Check your inventory of information. Work up the scale. Enough for C? Enough for B? Enough for A? If you have answered no to any of these questions, check whether you are close. In some cases, with just a small stretch, you may be able to get data for a couple of indicators wihtout too much additional effort.

Commandment Two: Honor thy bosses, so that your days may be long in the Company that thy worketh in.
In other words, check what level of disclosure your bosses permit. 
 You may have information, stories and data, but the bosses may not be all that comfortable just yet with sharing it with the world. Transparency is sometimes a little hard to stomach for some managers. Yes, there are actually people in business who don't believe that sooner or later a lack of transparency won't catch up with them.

Commandment Three: Thou shall not covet thy neighbours reporting level
There may be good reasons for reporting at a lower level,  You might wish to report at a lower level that you are capbable of, in order to leave room for the perception of improvement next time (!), or because you are not entirely sure of the way you might want to report your data long term, and perefer to leave some room for manoevre (especially if you are a first time reporter). Remember that you can declare a level and still report more than minimum number of indicators. Also, as a first time reporter, the energy that delivering the report will require may not leave much for doing an excellent job on aligning your indicators. So, you might prefer to reduce the challenge first time around and focus on content.

Step Four: Thou shall reporteth at a level no lower than what you dideth before. 
Each report must maintain or exceed previous reporting level.Forwards, not backwards. Didn't Einstein have a theory about that ?

Step Five: Thou shalt remain true to thine  soul.
Check who you are. If you are a major global Company who has been reporting for years and years, sticking at C or undeclared level is not all that impressive. Might as well just bite the bullet and go for an A.

Step Six: Thou shalt not existeth in a vacuum.
Check what your closest competitors are doing. If they reported A then you better report A. Right ?

Finally, when all is said and done, who really notices ? Often the reporting level is not about how truly transparent the Company is or wishes to be, but about market leadership and reputation and other external factors. A leading Company reports at A.  A mediocre Company reports at C.  (first-timers excepted). Or so it seems. Companies perceive A, B and C as a grade of their Company, not of their transparency. Which might be a good thing, actually. This leads to a kind of race for a transparency ranking which, whatever its motivation, is positive.  In the next revision of the GRI framework, either the GRI will eliminate Application Levels, or it will have to add a few levels higher than A so that more Companies can demonstrate higher levels of leadership (I am taking out a patent on that idea).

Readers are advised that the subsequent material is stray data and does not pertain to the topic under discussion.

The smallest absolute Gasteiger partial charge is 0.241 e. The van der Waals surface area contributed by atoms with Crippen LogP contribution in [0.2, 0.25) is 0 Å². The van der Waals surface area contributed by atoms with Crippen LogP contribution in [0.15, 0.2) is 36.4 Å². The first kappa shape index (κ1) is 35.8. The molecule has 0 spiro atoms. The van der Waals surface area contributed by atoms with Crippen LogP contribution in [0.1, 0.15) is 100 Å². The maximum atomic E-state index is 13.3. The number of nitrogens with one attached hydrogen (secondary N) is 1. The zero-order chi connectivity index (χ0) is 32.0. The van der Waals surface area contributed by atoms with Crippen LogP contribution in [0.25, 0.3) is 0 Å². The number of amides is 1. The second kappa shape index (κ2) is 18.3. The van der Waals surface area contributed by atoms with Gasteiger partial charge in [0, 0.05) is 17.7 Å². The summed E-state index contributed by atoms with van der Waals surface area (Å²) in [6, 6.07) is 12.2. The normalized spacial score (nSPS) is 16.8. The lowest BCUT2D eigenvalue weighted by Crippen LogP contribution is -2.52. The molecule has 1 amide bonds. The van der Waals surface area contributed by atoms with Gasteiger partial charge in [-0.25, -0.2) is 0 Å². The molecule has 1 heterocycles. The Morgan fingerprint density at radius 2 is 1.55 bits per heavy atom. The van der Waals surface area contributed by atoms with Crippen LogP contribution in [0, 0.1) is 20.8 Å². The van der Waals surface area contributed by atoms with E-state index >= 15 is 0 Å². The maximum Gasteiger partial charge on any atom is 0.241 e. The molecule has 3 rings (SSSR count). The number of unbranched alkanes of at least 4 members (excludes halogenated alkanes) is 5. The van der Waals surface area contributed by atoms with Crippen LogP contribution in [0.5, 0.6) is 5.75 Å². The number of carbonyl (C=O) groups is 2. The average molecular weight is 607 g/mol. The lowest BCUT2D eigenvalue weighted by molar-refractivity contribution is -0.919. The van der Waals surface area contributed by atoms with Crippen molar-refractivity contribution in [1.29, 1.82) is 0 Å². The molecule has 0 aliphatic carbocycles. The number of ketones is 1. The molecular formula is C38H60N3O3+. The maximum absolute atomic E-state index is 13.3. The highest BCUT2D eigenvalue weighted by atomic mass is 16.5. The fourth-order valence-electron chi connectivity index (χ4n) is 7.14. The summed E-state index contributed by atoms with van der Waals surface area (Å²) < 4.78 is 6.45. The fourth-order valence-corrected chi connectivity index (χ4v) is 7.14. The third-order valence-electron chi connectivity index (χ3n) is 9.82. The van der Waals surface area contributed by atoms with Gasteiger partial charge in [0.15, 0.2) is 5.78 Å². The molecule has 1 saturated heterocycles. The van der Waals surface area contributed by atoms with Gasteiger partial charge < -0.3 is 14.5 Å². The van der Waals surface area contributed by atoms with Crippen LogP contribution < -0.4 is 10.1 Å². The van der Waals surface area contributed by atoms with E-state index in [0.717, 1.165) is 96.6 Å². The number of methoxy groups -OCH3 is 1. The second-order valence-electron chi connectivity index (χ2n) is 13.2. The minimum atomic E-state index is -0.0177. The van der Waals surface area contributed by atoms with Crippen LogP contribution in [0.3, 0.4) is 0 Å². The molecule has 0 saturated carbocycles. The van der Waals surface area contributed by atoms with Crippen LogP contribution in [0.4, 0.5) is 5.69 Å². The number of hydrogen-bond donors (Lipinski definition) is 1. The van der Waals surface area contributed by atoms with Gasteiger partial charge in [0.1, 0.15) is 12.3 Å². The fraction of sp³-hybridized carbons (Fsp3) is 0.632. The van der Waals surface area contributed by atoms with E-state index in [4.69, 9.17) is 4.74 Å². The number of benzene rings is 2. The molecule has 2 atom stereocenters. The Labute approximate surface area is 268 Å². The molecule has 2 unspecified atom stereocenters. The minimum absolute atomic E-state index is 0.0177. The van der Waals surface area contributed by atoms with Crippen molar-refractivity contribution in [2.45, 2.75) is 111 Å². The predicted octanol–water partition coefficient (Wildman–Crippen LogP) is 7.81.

Finally , ok, final finally, what is more important than your A, B, C, U or Spirit report is what you actually tell your stakeholders and how comfortable with transparency your Company is. It's ok to take some time to build transparency, though preferably you will achieve A level transparency before the Apocalypse.  (Apocalypse = the date when B&J stop manufacturing Chunky Monkey).

elaine cohen is the joint CEO of BeyondBusiness, a leading reporting and social-environmental consulting firm. Visit our website at: www.b-yond.biz/en 


Marcus Chung said...

Thanks for this post, Elaine. I still have a problem with the whole "A, B, C" grading system that GRI uses (and I gave them this feedback before they officially launched the G3) because it may suggest an artificial level of quality to readers who went through the American school system.

Even though you claim a "C" level is not truly transparent, you wouldn't believe how tough it can be to convince Corporate Communications, Marketing and Legal teams that it's worth it to note that a company attains a "C" rating on its report. Some executives only want to publish that the company achieved an "A+."

To me, this is contrary to the spirit of reporting as a barometer for continuous improvement. And since readers aren't entirely clear about the meanings of these levels, it can connote the relative quality of the overall report, not just transparency.

Just my two cents!

elaine said...

hello Marcus, thanks for reading and for commenting. Yes, I agree with you. That was really my point. The perception of ABC is like a grading system for the Company rather than the transparency of the report itself, and can be a bit of an own goal. What would you recommend? No system or another form of report-transparency evaluation?